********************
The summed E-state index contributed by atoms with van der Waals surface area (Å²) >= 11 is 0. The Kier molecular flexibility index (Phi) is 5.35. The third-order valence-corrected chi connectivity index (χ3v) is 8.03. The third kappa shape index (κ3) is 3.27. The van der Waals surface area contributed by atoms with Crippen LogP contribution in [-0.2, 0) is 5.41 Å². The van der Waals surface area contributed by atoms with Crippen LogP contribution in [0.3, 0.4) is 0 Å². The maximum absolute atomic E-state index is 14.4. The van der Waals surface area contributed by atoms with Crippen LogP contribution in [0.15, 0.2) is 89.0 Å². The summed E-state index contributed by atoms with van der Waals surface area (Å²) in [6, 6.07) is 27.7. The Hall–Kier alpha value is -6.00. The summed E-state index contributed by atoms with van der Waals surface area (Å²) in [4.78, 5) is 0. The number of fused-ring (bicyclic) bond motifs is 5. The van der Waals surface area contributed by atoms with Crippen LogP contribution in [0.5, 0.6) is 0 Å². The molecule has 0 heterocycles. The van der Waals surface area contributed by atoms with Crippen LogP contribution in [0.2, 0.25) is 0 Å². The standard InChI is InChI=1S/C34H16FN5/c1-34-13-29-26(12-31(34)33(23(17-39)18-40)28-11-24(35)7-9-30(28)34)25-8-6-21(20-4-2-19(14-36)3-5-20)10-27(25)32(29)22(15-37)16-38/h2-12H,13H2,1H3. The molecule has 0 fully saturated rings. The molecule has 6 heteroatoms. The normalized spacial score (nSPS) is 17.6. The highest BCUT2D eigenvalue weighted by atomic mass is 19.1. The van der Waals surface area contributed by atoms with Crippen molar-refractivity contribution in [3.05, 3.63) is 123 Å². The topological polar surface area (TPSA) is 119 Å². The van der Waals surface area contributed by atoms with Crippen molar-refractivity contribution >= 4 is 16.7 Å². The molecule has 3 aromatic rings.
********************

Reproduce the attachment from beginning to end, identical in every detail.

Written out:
The summed E-state index contributed by atoms with van der Waals surface area (Å²) >= 11 is 0. The Kier molecular flexibility index (Phi) is 5.35. The third-order valence-corrected chi connectivity index (χ3v) is 8.03. The third kappa shape index (κ3) is 3.27. The van der Waals surface area contributed by atoms with Crippen LogP contribution in [-0.2, 0) is 5.41 Å². The van der Waals surface area contributed by atoms with Crippen LogP contribution in [0.3, 0.4) is 0 Å². The maximum absolute atomic E-state index is 14.4. The van der Waals surface area contributed by atoms with Crippen LogP contribution in [0.15, 0.2) is 89.0 Å². The summed E-state index contributed by atoms with van der Waals surface area (Å²) in [6, 6.07) is 27.7. The Hall–Kier alpha value is -6.00. The summed E-state index contributed by atoms with van der Waals surface area (Å²) in [4.78, 5) is 0. The number of fused-ring (bicyclic) bond motifs is 5. The van der Waals surface area contributed by atoms with Crippen LogP contribution in [0.5, 0.6) is 0 Å². The molecule has 0 heterocycles. The van der Waals surface area contributed by atoms with Crippen LogP contribution in [0.2, 0.25) is 0 Å². The standard InChI is InChI=1S/C34H16FN5/c1-34-13-29-26(12-31(34)33(23(17-39)18-40)28-11-24(35)7-9-30(28)34)25-8-6-21(20-4-2-19(14-36)3-5-20)10-27(25)32(29)22(15-37)16-38/h2-12H,13H2,1H3. The molecule has 0 fully saturated rings. The molecule has 6 heteroatoms. The normalized spacial score (nSPS) is 17.6. The highest BCUT2D eigenvalue weighted by atomic mass is 19.1. The van der Waals surface area contributed by atoms with Crippen molar-refractivity contribution in [3.05, 3.63) is 123 Å². The topological polar surface area (TPSA) is 119 Å². The van der Waals surface area contributed by atoms with Crippen molar-refractivity contribution >= 4 is 16.7 Å². The molecule has 3 aromatic rings.